outr sheriff Price, one of the de-
fendants arrested the three, held
th m for several hours, then re-
lcas d them so that kidnapers
co'd capture and shoot them.
Con - >ion could mean a max-
im. m : ntence of 10 years in pris-
cn and ° $5.000 fine.

Seminar in Paul Tillich
An introduction to the thought of the late theologian and philoso-
pher, especially as it relates to the conquest of anxiety. Discussions,
led by Lloyd W. Putnam of the Office of Reliigous Affairs, will deal
with concerns prompted by the film but will focus chiefly on a study
of Tillich's book "THE COURAGE TO BE." Open to all interested
persons.
Conversations wilh Paul Tillich
(Film Series)
TONIGHT: 7:30 P.M.-Dr. Ti'lich discusses religious
doubt, religious education, conformity and neurosis,
and his interest in art.
"THE COURAGE TO BE" (Book Discussion Series)
TONIGHT: 8:00 P.M.-"The Courage To Be as a Part"
"The Courage To Be as Oneself"
]l?!MBUNY REUET
330 MAYNARD STREET

-Associated Press
U.S. MARINES BIND the wrists of a suspected Viet Cong who manages to keep a cigar firmly clenched
in his teeth despite the ordeal. The man was one of several Vietnamese detained by Marines after a
sweep along the northern coastal plains of Quang Nam and Quang Tin provinces of South Viet-
nam over the weekend.

Sponsored by:
2282 SAB

THE OFFICE OF RELIGIOUS AFFAIRS
764-7442

Ngo Dinh Diem in 1963, "instead
of helping the Vietnamese
strengthen their national prestige
and safeguard their national honor
to win the allegiance of the peo-
ple ,the Americans backed up Gen.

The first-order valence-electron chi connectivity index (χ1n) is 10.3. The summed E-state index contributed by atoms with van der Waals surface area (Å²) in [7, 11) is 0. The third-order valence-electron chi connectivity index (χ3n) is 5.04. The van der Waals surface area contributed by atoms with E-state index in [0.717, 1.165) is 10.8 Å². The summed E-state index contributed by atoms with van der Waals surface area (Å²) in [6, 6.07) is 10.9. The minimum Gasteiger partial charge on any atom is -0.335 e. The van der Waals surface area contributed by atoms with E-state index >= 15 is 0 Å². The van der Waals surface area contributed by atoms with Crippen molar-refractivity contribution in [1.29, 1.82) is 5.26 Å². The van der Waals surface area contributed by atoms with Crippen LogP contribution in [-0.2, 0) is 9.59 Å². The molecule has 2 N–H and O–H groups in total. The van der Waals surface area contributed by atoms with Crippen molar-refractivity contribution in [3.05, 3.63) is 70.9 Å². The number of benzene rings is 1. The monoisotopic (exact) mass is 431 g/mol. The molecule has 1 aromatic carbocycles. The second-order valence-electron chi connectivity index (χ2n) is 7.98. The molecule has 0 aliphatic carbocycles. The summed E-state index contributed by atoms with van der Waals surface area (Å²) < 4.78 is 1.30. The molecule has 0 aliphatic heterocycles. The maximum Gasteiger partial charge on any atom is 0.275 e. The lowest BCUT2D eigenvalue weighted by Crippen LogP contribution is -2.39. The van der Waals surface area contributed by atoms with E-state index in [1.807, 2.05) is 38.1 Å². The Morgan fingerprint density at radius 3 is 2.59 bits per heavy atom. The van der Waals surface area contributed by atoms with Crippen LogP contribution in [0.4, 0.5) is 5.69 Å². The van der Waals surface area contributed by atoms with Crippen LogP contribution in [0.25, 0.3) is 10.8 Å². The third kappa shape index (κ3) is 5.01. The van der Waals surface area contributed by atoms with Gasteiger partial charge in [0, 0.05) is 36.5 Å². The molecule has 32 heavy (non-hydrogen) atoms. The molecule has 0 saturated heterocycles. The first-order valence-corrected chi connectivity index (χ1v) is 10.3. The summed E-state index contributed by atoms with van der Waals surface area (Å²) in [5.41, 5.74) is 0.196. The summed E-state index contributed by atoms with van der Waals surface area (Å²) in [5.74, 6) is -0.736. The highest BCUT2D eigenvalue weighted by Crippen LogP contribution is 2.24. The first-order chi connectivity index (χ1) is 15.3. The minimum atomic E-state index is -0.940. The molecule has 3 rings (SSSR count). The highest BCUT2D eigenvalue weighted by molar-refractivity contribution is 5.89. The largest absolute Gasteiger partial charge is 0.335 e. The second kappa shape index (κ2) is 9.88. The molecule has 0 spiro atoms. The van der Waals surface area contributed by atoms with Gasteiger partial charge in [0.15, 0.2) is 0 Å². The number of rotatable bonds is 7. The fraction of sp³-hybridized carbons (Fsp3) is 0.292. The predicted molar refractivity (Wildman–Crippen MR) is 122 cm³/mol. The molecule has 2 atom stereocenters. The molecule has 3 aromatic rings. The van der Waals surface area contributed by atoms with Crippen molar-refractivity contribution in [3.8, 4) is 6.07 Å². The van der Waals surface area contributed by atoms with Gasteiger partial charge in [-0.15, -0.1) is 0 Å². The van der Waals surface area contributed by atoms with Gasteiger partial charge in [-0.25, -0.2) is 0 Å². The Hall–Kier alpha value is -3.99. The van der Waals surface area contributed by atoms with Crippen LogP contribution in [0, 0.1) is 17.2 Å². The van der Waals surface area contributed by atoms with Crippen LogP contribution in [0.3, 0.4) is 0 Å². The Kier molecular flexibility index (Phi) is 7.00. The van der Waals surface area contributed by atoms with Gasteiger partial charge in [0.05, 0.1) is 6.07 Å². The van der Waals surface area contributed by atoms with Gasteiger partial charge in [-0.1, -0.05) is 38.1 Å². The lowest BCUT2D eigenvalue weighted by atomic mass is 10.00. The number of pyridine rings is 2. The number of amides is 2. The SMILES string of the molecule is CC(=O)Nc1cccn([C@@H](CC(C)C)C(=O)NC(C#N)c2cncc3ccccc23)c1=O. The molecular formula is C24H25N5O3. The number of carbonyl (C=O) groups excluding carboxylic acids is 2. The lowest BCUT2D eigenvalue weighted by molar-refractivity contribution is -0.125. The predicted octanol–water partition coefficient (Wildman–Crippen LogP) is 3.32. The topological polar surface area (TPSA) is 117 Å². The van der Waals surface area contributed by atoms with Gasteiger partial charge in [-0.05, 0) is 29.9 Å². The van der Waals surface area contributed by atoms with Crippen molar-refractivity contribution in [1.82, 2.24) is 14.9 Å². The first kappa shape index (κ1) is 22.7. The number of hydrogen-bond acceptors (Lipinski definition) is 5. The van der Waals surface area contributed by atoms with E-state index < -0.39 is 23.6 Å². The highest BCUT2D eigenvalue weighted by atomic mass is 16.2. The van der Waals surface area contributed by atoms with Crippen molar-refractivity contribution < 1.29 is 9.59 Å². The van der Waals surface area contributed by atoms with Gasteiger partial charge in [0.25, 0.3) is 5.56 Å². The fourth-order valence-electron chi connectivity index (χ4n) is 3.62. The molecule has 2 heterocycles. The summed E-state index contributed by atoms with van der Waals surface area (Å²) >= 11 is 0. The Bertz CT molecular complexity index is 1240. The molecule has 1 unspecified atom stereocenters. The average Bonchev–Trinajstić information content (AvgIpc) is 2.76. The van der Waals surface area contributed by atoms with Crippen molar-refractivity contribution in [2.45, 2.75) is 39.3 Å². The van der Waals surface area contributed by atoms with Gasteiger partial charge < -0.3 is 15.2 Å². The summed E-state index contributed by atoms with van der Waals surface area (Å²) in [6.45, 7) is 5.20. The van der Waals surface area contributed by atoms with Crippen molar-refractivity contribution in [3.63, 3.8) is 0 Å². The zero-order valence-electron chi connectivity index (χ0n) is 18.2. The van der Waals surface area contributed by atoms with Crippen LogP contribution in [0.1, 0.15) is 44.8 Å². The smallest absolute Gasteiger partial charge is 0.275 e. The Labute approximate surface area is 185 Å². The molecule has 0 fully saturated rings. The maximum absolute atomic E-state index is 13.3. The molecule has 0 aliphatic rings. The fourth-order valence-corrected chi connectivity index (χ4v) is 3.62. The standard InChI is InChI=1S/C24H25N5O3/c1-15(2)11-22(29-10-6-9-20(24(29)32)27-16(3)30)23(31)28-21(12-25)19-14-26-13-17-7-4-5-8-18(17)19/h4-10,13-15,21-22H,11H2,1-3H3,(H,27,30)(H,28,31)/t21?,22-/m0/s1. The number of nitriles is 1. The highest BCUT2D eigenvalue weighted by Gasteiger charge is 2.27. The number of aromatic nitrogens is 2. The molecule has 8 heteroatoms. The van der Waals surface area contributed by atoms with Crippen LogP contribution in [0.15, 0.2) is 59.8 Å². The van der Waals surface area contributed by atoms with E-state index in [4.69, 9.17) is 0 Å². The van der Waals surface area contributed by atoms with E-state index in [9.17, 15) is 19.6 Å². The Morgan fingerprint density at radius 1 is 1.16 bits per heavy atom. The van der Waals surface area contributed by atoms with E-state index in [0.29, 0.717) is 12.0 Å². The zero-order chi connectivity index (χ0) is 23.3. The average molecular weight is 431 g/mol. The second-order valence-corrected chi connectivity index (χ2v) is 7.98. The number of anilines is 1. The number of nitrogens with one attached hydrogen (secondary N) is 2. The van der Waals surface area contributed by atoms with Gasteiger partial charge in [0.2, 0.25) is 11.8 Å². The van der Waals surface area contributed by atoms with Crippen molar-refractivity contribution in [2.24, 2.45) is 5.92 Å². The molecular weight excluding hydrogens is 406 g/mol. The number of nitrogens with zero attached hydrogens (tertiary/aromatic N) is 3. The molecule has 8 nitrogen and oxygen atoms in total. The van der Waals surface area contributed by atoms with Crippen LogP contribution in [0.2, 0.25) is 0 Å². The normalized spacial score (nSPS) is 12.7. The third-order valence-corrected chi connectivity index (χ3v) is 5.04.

Nguyen-Khanh-a card of Secre-
tary of Defense Robert S. Mc-
Namara to sabotage and divide the
army . . . What the Americans
want is to create puppets so as to
interfere more easily into Viet-

are ineffective and said the Unit-; Anti-Americanism has not been
ed States should insist, on having shown only by the government. It
a larger say in running the armed comes from anti-government for-
forces. ces as well. University students,
The editorial attacks came only in complaining that the Sept. 3
a few days before three American presidential election was rigged,
newsmen were beaten and slightly accused the United States of in-
injured by police during a student terfering in Vietnamese internal
demonstration in downtown Sai- affairs for calling the election
gon. fair and free.
....'.,.. ............ iinn:iein#EEmng25nsanen

names
The
elect N
to "de
impelli
our na
tige."
ments
peace'
governs
Vietna
Great
U.S.S.F
The
ently
ment's
cials ki
that tI
peacei
South
proval
genera:
happy;
about
quiet a
South
The
the go
the U.S
busines

e internal affairs."
paper called on President-
Nguyen Van 'Ihieu and Ky
vote all their energies to
ng the Americans to respect
tional sovereignty and pres-
It contend'ed, "All state-
and negotiations related to
must be initiated by the
ment of the Republic of
m and not by the U.S.,
Britain, France and the
R."
newspaper's articles appar-
are the military govern-
way of letting U.S. offi-
now that they are unhappy
he United States is seeking
in Vietnam without getting
Vietnamese government ap-
for all their actions. The
Ls apparently also are un-
about official U.S. comment
police measures used to
anti-government activity in
Vietnam.
newspapers articles may be
'vernment's way of telling
S. officials to mind their own
ss.
cent U.S. magazine article
nder fire of the pro-govern-
>ress because it claimed the
Vietnamese armed forces
I//el
1 Auditorium
I 7:30 P.M.
HABER
cience, and the Arts
from 6:30-7:00
iereafter

"BIG NAME
ON CAMPUS."
bk&)ra~-
5.M.L t

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Rackham Lecture Hal
KOL NIDRE Friday at
Address by
DR. WILLIAMI
Dean of the College of Literature, Sc
Seats reserved for members i
General Admission Thy

I

qo

Miss J zeros in on
a fluffy sport coat
Traditionally a sailor's

500 E. LIBERTY
Tues.-Sat. 9:30-5:30
Monday 9:30-8:30
Phone 761-6212

11

...........

warmer, the short-cut pea
coot is newsy in acrylic
pile-with big buttons and
hefty quilted lining.,Ash or
camel. 5-13 sizes. 27.00

YOM KIPPUR Saturday at 9:30 A.M.
ALL WELCOME

F * a

Orthodox Services held in the
Small Chapel, 1429 Hill Street
KolNidre, 6:15 P.M.-Yom Kippur, 8:30 A.M.
Reform Services held in the
First Unitarian Church, 1917 Washtenaw
Kol Nidre, 8:15 P.M.-Yom Kippur, 10:00 A.M.